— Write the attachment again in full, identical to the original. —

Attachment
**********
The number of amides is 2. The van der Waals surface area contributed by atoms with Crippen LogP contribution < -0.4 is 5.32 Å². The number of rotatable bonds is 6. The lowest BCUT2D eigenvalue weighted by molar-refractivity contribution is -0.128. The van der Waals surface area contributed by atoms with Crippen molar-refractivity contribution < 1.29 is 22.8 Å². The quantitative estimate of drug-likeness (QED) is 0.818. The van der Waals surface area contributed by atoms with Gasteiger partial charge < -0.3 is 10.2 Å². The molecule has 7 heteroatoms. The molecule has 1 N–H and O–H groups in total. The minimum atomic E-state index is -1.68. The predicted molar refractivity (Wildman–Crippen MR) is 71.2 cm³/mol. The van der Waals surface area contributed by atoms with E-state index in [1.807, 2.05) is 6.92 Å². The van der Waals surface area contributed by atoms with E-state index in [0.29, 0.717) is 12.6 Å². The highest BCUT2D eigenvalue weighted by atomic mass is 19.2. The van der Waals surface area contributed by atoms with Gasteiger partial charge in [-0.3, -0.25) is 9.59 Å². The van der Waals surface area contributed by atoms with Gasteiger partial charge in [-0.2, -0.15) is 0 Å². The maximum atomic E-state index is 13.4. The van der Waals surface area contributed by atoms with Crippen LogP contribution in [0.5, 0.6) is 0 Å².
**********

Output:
The number of amides is 2. The van der Waals surface area contributed by atoms with Crippen LogP contribution < -0.4 is 5.32 Å². The number of rotatable bonds is 6. The lowest BCUT2D eigenvalue weighted by molar-refractivity contribution is -0.128. The van der Waals surface area contributed by atoms with Crippen molar-refractivity contribution < 1.29 is 22.8 Å². The quantitative estimate of drug-likeness (QED) is 0.818. The van der Waals surface area contributed by atoms with Gasteiger partial charge < -0.3 is 10.2 Å². The molecule has 7 heteroatoms. The molecule has 1 N–H and O–H groups in total. The minimum atomic E-state index is -1.68. The predicted molar refractivity (Wildman–Crippen MR) is 71.2 cm³/mol. The van der Waals surface area contributed by atoms with E-state index in [1.807, 2.05) is 6.92 Å². The van der Waals surface area contributed by atoms with E-state index in [0.29, 0.717) is 12.6 Å². The highest BCUT2D eigenvalue weighted by atomic mass is 19.2. The van der Waals surface area contributed by atoms with Gasteiger partial charge in [-0.3, -0.25) is 9.59 Å². The van der Waals surface area contributed by atoms with Gasteiger partial charge in [-0.2, -0.15) is 0 Å². The maximum atomic E-state index is 13.4. The van der Waals surface area contributed by atoms with Crippen LogP contribution in [0.5, 0.6) is 0 Å².